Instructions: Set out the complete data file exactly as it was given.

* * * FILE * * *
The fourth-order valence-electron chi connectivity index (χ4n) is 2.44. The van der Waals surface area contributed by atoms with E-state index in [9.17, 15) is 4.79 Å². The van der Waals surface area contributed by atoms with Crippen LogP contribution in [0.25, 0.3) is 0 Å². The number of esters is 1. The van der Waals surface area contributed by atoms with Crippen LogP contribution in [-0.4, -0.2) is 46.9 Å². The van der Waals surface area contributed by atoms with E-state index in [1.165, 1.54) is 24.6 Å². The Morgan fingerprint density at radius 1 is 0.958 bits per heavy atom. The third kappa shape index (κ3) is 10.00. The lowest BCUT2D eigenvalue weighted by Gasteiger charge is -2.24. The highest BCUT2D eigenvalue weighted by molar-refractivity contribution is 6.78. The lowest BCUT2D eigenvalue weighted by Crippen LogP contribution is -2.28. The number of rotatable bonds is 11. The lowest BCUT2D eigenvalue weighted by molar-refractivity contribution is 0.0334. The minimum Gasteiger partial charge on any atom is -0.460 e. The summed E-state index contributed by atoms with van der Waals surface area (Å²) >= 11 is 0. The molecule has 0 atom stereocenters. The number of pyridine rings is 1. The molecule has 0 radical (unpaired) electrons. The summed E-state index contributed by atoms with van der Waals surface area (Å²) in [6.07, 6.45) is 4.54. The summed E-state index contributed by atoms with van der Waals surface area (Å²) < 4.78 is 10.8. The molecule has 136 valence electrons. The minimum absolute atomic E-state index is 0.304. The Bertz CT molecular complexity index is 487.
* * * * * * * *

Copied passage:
The fourth-order valence-electron chi connectivity index (χ4n) is 2.44. The van der Waals surface area contributed by atoms with E-state index in [9.17, 15) is 4.79 Å². The van der Waals surface area contributed by atoms with Crippen LogP contribution in [0.25, 0.3) is 0 Å². The number of esters is 1. The van der Waals surface area contributed by atoms with Crippen LogP contribution in [-0.4, -0.2) is 46.9 Å². The van der Waals surface area contributed by atoms with E-state index in [1.165, 1.54) is 24.6 Å². The Morgan fingerprint density at radius 1 is 0.958 bits per heavy atom. The third kappa shape index (κ3) is 10.00. The lowest BCUT2D eigenvalue weighted by Gasteiger charge is -2.24. The highest BCUT2D eigenvalue weighted by molar-refractivity contribution is 6.78. The lowest BCUT2D eigenvalue weighted by Crippen LogP contribution is -2.28. The number of rotatable bonds is 11. The lowest BCUT2D eigenvalue weighted by molar-refractivity contribution is 0.0334. The minimum Gasteiger partial charge on any atom is -0.460 e. The summed E-state index contributed by atoms with van der Waals surface area (Å²) >= 11 is 0. The molecule has 0 atom stereocenters. The number of pyridine rings is 1. The molecule has 0 radical (unpaired) electrons. The summed E-state index contributed by atoms with van der Waals surface area (Å²) in [6.07, 6.45) is 4.54. The summed E-state index contributed by atoms with van der Waals surface area (Å²) < 4.78 is 10.8. The molecule has 136 valence electrons. The minimum absolute atomic E-state index is 0.304. The Bertz CT molecular complexity index is 487.